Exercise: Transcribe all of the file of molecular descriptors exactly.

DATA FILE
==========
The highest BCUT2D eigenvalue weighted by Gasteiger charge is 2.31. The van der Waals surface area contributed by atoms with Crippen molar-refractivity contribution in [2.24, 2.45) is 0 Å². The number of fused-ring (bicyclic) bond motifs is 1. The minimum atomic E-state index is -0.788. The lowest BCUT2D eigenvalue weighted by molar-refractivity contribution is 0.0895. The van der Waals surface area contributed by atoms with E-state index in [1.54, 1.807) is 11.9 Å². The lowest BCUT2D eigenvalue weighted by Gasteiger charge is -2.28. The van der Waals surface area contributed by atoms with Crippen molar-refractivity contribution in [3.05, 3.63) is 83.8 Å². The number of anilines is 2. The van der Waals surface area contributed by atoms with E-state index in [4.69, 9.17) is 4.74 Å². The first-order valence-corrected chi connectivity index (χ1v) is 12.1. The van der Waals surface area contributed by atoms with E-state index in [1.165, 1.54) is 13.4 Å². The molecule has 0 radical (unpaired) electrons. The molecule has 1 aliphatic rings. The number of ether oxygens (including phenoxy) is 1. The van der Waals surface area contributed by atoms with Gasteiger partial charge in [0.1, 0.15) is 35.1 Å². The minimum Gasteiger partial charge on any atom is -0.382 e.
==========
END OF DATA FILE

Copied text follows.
The highest BCUT2D eigenvalue weighted by Gasteiger charge is 2.31. The van der Waals surface area contributed by atoms with Crippen molar-refractivity contribution in [2.24, 2.45) is 0 Å². The number of fused-ring (bicyclic) bond motifs is 1. The minimum atomic E-state index is -0.788. The lowest BCUT2D eigenvalue weighted by molar-refractivity contribution is 0.0895. The van der Waals surface area contributed by atoms with E-state index in [1.54, 1.807) is 11.9 Å². The lowest BCUT2D eigenvalue weighted by Gasteiger charge is -2.28. The van der Waals surface area contributed by atoms with Crippen molar-refractivity contribution in [3.05, 3.63) is 83.8 Å². The number of anilines is 2. The van der Waals surface area contributed by atoms with E-state index in [4.69, 9.17) is 4.74 Å². The first-order valence-corrected chi connectivity index (χ1v) is 12.1. The van der Waals surface area contributed by atoms with E-state index in [1.165, 1.54) is 13.4 Å². The molecule has 0 radical (unpaired) electrons. The molecule has 1 aliphatic rings. The number of ether oxygens (including phenoxy) is 1. The van der Waals surface area contributed by atoms with Gasteiger partial charge in [0.1, 0.15) is 35.1 Å². The minimum Gasteiger partial charge on any atom is -0.382 e.